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# What is a fluid?

How does a fluid (liquid or gas) differ from a solid? We can answer this question either in terms of microscopic properties or in terms of macroscopic properties.

• Solids:
• often have microscopic long-range order; the atoms or molecules form a regular lattice (rubber and plastic are notable exceptions);
• tend to form faceted crystals if grown under the right conditions;
• hurt when you kick them; they have a non-zero "shear modulus".
• Liquids:
• have microscopic short-range order, but no long-range order;
• flow under the influence of gravity;
• have zero shear modulus, so they flow aside when you kick them (not too hard);
• have a fixed volume at low pressure and are usually hard to compresss.
• Gases:
• have very little short-range order (ideal gases have none);
• have zero shear modulus and you can easily move through them;
• expand to occupy the available volume and are highly compressible.
The shear modulus is a material property which tells us how a substance responds to shear forces, which change the shape of the substance without changing the volume. This is illustrated in Fig. 2.1.

Figure 2.1: Shear forces acting on a fluid element.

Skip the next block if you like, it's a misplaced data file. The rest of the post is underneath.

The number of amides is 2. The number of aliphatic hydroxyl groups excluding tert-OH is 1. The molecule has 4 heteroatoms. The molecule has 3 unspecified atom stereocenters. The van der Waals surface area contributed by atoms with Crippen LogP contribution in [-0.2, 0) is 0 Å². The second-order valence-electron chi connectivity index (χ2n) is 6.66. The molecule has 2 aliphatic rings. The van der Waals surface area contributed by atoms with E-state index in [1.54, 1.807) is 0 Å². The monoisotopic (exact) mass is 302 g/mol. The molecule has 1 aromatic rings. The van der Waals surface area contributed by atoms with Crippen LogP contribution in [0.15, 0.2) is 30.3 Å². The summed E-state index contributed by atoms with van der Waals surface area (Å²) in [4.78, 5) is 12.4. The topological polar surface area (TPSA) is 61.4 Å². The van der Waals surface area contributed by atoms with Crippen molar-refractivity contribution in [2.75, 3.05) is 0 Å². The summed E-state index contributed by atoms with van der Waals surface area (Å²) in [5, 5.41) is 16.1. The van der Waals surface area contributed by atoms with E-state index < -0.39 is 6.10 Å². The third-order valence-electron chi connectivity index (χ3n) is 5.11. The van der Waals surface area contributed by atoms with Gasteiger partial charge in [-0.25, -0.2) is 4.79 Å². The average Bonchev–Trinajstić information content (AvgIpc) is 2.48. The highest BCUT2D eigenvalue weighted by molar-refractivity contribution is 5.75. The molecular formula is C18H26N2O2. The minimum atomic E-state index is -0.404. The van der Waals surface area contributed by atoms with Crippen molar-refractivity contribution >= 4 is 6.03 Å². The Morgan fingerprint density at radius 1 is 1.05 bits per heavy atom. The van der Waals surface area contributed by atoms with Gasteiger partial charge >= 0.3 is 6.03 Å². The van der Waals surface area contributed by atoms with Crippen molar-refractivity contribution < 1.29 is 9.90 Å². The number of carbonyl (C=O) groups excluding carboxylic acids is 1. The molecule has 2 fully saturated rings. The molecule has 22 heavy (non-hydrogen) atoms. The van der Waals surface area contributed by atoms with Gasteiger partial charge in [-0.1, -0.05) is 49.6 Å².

A solid tries to resist static shear distortions, while a fluid does not. However, a sufficiently large stress will cause a solid to break (if it is brittle), or to take a very different shape, perhaps permanently (if it is ductile, like a hot steel rod). Conversely, some liquids are highly viscous and change shape only slowly. Glasses are liquids that increase their viscosity enormously as they cool, but can behave like brittle solids under high stress. Obviously, rigid solids and freely flowing liquids are just extreme cases.
The behavior under time-varying stress is more subtle, and inertia plays a role. For instance, a nearly incompressible and non-viscous liquid, like water, will not part under impact if it has no time to flow aside (as anyone who has done a belly-flop can attest).

V. Celli, UVa
Mon Aug 11 22:46:35 EDT 1997